Haryana and another[1] and paragraph 12 of  the  decision  is  relevant  for
present purposes.  The said paragraph was as under:

“12.   Moral turpitude” is an expression which is  used  in  legal  as  also
societal parlance to  describe  conduct  which  is  inherently  base,  vile,
depraved or having any  connection  showing  depravity.  The  Government  of
Haryana while considering the  question  of  rehabilitation  of  ex-convicts
took  a  policy  decision  on  2-2-1973  (Annexure  E  in  the  Paper-book),
accepting the recommendations of the Government of India,  that  ex-convicts
who were  convicted  for  offences  involving  moral  turpitude  should  not
however be taken in government  service.  A  list  of  offences  which  were
considered involving  moral  turpitude  was  prepared  for  information  and
guidance in that connection. Significantly Section  294  IPC  is  not  found
enlisted in the list of offences constituting  moral  turpitude.  Later,  on
further consideration, the Government of Haryana on  17/26-3-1975  explained
the policy decision of 2-2-1973 and decided to modify the  earlier  decision
by streamlining determination of moral turpitude as follows:

“… The following terms should ordinarily be applied  in  judging  whether  a
certain offence involves moral turpitude or not;

whether the act leading to a conviction was such as could  shock  the  moral
conscience of society in general.

whether the motive which led to the act was a base one.

whether on account of the act having been committed  the  perpetrator  could
be considered to be of a depraved character  or  a  person  who  was  to  be
looked down upon by the society.

Decision in each case will, however, depend  on  the  circumstances  of  the
case and the competent  authority  has  to  exercise  its  discretion  while
taking a decision in accordance with the above-mentioned principles. A  list
of offences which involve moral turpitude is enclosed for  your  information
and guidance. This list, however, cannot be said to be exhaustive and  there
might be offences which  are  not  included  in  it  but  which  in  certain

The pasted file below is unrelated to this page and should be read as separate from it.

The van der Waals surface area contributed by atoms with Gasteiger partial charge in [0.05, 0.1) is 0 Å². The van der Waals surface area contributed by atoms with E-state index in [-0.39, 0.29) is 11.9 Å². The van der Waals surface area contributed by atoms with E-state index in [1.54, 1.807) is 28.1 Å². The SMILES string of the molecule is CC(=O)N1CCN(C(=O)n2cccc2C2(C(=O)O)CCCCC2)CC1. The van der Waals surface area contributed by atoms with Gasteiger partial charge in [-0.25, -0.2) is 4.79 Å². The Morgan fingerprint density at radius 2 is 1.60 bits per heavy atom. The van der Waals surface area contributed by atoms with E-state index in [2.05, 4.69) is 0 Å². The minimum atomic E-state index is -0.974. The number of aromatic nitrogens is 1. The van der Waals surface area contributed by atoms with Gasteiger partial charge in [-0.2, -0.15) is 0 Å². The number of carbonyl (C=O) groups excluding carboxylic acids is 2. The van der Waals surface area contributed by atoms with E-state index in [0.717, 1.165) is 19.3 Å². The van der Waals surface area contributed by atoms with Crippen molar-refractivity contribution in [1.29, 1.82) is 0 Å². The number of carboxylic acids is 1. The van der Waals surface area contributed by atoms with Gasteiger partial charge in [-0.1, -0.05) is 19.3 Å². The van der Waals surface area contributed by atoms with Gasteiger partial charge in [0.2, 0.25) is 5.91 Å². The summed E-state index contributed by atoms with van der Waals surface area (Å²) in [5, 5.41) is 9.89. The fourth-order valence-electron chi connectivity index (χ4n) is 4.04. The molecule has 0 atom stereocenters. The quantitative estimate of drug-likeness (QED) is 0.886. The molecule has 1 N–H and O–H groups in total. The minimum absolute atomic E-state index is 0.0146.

situations and circumstances may involve moral turpitude.”

Section 294 IPC still remains out of the list. Thus the  conviction  of  the
appellant under  Section  294  IPC  on  its  own  would  not  involve  moral
turpitude depriving him of the opportunity to serve  the  State  unless  the
facts and circumstances, which led to the conviction, met  the  requirements
of the policy decision above-quoted.”

9.    The aforesaid decision shows that Section 294 IPC was not part of  the
list of offences appended to the instructions dated 26.03.1975 and  as  such
it was held by this Court that  the  conviction  of  the  appellant  therein
under Section 294 IPC would not involve moral  turpitude  depriving  him  of
the opportunity to serve the State unless the facts and circumstances  which
led to his conviction, met the requirement of the policy decision.

10.   In the aforesaid context, decision of the Division Bench of  the  High
Court of Punjab  and  Haryana  in  State  of  Haryana  and  another  v.  Ram
Chander[2]  on  which  reliance  was  placed  by  the  respondent,  is  also
significant wherein same instructions dated 26.03.1975  were  considered  by
the Division Bench and paragraphs 11 and 12 of the  said  decision  were  as

“11.  Following principles can be culled out, as contained in the  aforesaid

(a) Those who are involved  in  moral  turpitude  should  not  be  taken  in
government service.

(b) Those who  are  convicted  of  offences,  which  do  not  involve  moral